Applying for patents and copyrights

| Jan 5, 2021 | Copyright Law

Business owners often benefit greatly from patents and copyrights because they essentially stop their competition from being able to use some of their most lucrative commercial assets. All companies, from cosmetics companies to logistics firms can benefit when they patent or copyright something of commercial value to them that is at risk of being used by others.

If you are starting to consider whether to protect your commercial ideas and inventions, you may wonder about the difference between patents and copyrights, as well as how the application process is completed. The following is an overview of the basics of copyrights and patents.

An overview of patents

A patent stops others from making, using, importing and offering for sale a certain invention or design. There are many different patents, ranging from utility patents that are concerned with new processes, machines, manufactures or composition of matter, to design patents that are concerned with the way a product looks.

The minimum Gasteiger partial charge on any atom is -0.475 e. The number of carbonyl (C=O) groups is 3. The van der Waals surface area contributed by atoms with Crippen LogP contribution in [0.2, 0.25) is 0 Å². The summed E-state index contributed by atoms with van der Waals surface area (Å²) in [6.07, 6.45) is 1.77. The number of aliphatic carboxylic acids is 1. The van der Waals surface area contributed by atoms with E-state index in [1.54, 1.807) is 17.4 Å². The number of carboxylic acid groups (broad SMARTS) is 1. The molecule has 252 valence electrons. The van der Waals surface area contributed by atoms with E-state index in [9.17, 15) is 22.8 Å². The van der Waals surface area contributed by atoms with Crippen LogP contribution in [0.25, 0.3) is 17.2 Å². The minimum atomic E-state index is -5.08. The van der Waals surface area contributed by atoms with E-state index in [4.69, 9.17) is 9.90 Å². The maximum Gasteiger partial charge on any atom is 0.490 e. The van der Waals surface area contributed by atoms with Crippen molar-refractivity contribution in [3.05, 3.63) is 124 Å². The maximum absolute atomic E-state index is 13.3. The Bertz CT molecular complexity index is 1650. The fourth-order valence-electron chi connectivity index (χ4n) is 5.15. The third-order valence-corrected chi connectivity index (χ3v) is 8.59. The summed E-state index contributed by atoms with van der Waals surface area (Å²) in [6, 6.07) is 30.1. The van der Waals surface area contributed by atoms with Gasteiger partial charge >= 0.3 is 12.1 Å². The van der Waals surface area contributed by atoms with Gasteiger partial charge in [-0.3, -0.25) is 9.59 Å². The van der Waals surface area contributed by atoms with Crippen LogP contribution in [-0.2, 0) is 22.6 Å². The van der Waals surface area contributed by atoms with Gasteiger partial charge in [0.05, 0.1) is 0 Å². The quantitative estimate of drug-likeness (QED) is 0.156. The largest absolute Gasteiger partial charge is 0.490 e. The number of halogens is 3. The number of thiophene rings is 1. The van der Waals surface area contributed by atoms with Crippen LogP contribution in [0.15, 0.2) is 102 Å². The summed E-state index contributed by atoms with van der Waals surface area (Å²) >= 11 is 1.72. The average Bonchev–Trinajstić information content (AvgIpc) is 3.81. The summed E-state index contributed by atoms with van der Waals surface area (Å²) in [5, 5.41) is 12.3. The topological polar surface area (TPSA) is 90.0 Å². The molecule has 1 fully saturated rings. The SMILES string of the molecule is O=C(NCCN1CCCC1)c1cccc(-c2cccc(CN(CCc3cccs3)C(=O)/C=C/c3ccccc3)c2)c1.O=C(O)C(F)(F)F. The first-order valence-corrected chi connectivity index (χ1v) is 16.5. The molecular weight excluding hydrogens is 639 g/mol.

How to apply for a patent

To apply for a patent, you must go through the federal registration system, and the “first to file” principle applies, meaning the first to file the patent will have superior rights.

An overview of copyrights

Copyrights are in place to cover original works of authorship. This could be any form of creative work, whether written, audio or visual. Pictorial, graphic and architectural works can be protected under copyright, but it doesn’t extend to ideas or procedures.

How to register a copyright

Copyrights are automatically in place when you create new work, so you don’t necessarily have to register the copyright to be protected. However, copyright registration is very inexpensive and helps you guarantee that you are protected legally from others trying to reproduce your work or to distribute copies of copyrighted work to the public.

If you are a small business owner with an interest in patents and copyrights to increase the competitive advantage of your company, make sure that you understand the more detailed aspects of the law.